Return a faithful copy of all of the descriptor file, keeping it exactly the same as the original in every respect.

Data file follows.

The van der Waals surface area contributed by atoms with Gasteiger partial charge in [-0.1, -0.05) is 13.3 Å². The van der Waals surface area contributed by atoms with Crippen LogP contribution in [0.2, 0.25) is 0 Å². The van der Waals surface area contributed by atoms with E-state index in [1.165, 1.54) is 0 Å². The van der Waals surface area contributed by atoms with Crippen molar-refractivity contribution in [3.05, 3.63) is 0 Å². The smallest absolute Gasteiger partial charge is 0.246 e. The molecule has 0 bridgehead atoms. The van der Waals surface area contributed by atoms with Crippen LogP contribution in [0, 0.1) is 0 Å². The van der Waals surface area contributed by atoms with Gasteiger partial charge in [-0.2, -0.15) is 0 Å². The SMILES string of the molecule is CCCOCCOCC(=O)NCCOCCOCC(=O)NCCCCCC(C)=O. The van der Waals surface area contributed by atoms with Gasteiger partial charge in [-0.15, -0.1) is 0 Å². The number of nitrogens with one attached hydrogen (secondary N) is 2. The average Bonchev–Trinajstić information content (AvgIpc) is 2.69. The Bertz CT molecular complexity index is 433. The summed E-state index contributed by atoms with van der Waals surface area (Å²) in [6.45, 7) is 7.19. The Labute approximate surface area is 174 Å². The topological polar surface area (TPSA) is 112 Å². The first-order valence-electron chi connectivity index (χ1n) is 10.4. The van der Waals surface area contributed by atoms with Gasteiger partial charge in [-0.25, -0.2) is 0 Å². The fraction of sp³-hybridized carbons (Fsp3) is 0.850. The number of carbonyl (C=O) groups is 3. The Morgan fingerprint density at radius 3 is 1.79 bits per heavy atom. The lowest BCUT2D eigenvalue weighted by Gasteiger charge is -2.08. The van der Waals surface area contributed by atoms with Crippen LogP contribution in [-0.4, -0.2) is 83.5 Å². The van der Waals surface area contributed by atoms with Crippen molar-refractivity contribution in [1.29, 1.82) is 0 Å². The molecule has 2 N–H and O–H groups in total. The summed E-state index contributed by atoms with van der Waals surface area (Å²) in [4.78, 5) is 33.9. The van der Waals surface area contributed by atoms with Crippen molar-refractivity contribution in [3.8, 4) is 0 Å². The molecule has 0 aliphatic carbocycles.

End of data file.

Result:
The van der Waals surface area contributed by atoms with Gasteiger partial charge in [-0.1, -0.05) is 13.3 Å². The van der Waals surface area contributed by atoms with Crippen LogP contribution in [0.2, 0.25) is 0 Å². The van der Waals surface area contributed by atoms with E-state index in [1.165, 1.54) is 0 Å². The van der Waals surface area contributed by atoms with Crippen molar-refractivity contribution in [3.05, 3.63) is 0 Å². The smallest absolute Gasteiger partial charge is 0.246 e. The molecule has 0 bridgehead atoms. The van der Waals surface area contributed by atoms with Crippen LogP contribution in [0, 0.1) is 0 Å². The van der Waals surface area contributed by atoms with Gasteiger partial charge in [-0.2, -0.15) is 0 Å². The SMILES string of the molecule is CCCOCCOCC(=O)NCCOCCOCC(=O)NCCCCCC(C)=O. The van der Waals surface area contributed by atoms with Gasteiger partial charge in [-0.15, -0.1) is 0 Å². The number of nitrogens with one attached hydrogen (secondary N) is 2. The average Bonchev–Trinajstić information content (AvgIpc) is 2.69. The Bertz CT molecular complexity index is 433. The summed E-state index contributed by atoms with van der Waals surface area (Å²) in [6.45, 7) is 7.19. The Labute approximate surface area is 174 Å². The topological polar surface area (TPSA) is 112 Å². The first-order valence-electron chi connectivity index (χ1n) is 10.4. The van der Waals surface area contributed by atoms with Gasteiger partial charge in [-0.25, -0.2) is 0 Å². The fraction of sp³-hybridized carbons (Fsp3) is 0.850. The number of carbonyl (C=O) groups is 3. The Morgan fingerprint density at radius 3 is 1.79 bits per heavy atom. The lowest BCUT2D eigenvalue weighted by Gasteiger charge is -2.08. The van der Waals surface area contributed by atoms with Crippen LogP contribution in [-0.4, -0.2) is 83.5 Å². The van der Waals surface area contributed by atoms with Crippen molar-refractivity contribution in [1.29, 1.82) is 0 Å². The molecule has 2 N–H and O–H groups in total. The summed E-state index contributed by atoms with van der Waals surface area (Å²) in [4.78, 5) is 33.9. The van der Waals surface area contributed by atoms with Crippen molar-refractivity contribution in [3.8, 4) is 0 Å². The molecule has 0 aliphatic carbocycles.